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Guide: How to Find Meaningful Data With Google Analytics Site Speed


dataoverloadOne day in 2011, Google Analytics users awoke to a new menu item called Site Speed in their GA dashboards. The tools under Site Speed present reports on how long it takes for site pages to load by logging data from a sample of visits, a method known in the performance monitoring industry as ?real user monitoring? (RUM). The tool is intended to provide a free option for GA users to understand the experience actual users have on their sites from a variety of browsers, geographies, and devices.

We at Yottaa were excited by the release of Site Speed — it was validating to know that our passion, optimizing user engagement (in part through increased speed and performance), was a priority at such an influential web company. In the effort to make the entire web a better experience for everyone, the level of attention and energy Google provides is a boon.

Unfortunately, since its inception the Site Speed feature has been a disappointment, and at worst has resulted in misleading data for its users. A few key issues hold Site Speed back, and in two years they have yet to be addressed. (Though to their credit, Google reps and evangelists have repeatedly acknowledged these issues). Here are four issues that limit the effectiveness of GA Site Speed, and suggestions for how you can get the most out of the tool.

Four Issues Limiting GA Site Speed Metrics

1. The sampling rate

For each Site Speed report, GA takes samples from a pool of traffic. If a given report includes fewer than 500,000 visits, 100% of traffic can be included in the pool. The number of actual data samples collected, however, defaults to 1% of the pool. That is to say, a report using the maximum pool of visits (500,000) will be on at most 5,000 RUM samples.

For sites that pull in massive traffic, the 1% rate is plenty for a statistically meaningful report, especially on un-segmented data over an increment like a day, week or month.

For a smaller site, however, or for the less-trafficked pages on a site, the 1% rate leads a problematically small sample, even when the report is broad in scope. See screen shot below.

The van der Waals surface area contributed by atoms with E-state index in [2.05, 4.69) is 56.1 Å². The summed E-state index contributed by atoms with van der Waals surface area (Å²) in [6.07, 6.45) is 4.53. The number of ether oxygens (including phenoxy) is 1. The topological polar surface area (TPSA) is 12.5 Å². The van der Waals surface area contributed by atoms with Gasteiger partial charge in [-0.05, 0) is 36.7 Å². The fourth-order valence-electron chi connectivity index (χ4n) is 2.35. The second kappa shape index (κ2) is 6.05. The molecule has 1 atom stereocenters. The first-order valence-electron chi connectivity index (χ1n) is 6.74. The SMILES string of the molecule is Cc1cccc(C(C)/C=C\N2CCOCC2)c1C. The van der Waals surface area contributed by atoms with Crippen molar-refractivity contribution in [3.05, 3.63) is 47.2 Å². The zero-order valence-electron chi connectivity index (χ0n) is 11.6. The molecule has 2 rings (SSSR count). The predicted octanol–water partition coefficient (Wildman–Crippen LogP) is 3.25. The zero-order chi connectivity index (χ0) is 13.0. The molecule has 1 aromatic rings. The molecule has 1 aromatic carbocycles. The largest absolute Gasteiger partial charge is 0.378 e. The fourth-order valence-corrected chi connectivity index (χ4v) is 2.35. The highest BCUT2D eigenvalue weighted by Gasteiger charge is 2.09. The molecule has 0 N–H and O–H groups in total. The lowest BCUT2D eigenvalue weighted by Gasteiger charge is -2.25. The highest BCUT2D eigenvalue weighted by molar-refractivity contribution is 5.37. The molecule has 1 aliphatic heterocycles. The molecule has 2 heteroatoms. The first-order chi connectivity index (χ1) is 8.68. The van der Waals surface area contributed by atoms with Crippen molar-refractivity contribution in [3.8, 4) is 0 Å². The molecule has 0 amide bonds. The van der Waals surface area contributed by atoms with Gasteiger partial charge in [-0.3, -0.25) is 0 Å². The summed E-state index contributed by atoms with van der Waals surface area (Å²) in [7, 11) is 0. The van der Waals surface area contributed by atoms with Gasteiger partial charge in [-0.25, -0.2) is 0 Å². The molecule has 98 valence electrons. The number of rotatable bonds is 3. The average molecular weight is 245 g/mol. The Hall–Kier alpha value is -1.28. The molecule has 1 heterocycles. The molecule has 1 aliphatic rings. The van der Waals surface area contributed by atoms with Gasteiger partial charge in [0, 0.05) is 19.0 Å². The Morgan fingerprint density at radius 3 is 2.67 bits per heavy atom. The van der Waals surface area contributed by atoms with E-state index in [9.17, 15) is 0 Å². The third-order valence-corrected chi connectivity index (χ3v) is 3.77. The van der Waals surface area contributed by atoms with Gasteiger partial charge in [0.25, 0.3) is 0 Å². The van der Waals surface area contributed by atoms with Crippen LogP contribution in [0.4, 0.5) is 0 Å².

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This site receives over 100,000 unique visits/month, but this report on a randomly selected product detail page reveals a single RUM sample collected in the course of a month.

This sample size problem worsens when a user looks to drill into a report by segmenting the data, for example by country or by browser. If sample sizes are small to begin with, looking at data that’s been further segmented leads to insignificant reports.

Screen Shot 2013 11 07 at 4.10.41 PM

The same site’s home page performance on a popular browser (FireFox): for most days 0 samples are collected, rendering the report insignificant.

As a result of these limitations, users looking at Site Speed for the first time are often shocked to see wild inconsistency in their reports. For instance, if a single sample happens to be collected from a user on a mobile device with a spotty 3G connection — resulting in a load time well over 60 seconds (a surprisingly common occurrence in GA Site Speed) — the average performance for that day will be alarmingly poor, despite no evident problems with the site.

Screen Shot 2013 11 07 at 5.10.34 PM

For Chrome browser, the site’s home page shows day-to-day fluctuations in average load time from 2 seconds to 31 seconds.

For most sites, the sample rate may be manageable for longer-term reports, such as plotting load time averages month over month. But one of the great strengths of GA’s reporting features ? the ability to drill down into smaller segments ? is not useful for novice users of Site Speed. To learn how to add code to overcome the 1% rate, see next section.

2. GA reports use mean averages, not median

Another issue that limits the effectiveness of the data is the use of means, rather than medians, across all of GA’s Site Speed reports. Within the web performance niche ? as in any industry that collects “real world” data, rather than lab testing or synthetic testing ? median is the standard in reporting averages. All web activity is subject to the vagaries of the Internet, including connection failures, browser incompatibility, on-page errors, and more. Even if the sample size is fairly substantial, presenting data in a mean average is misleading when extreme outliers are as common as they are in RUM data.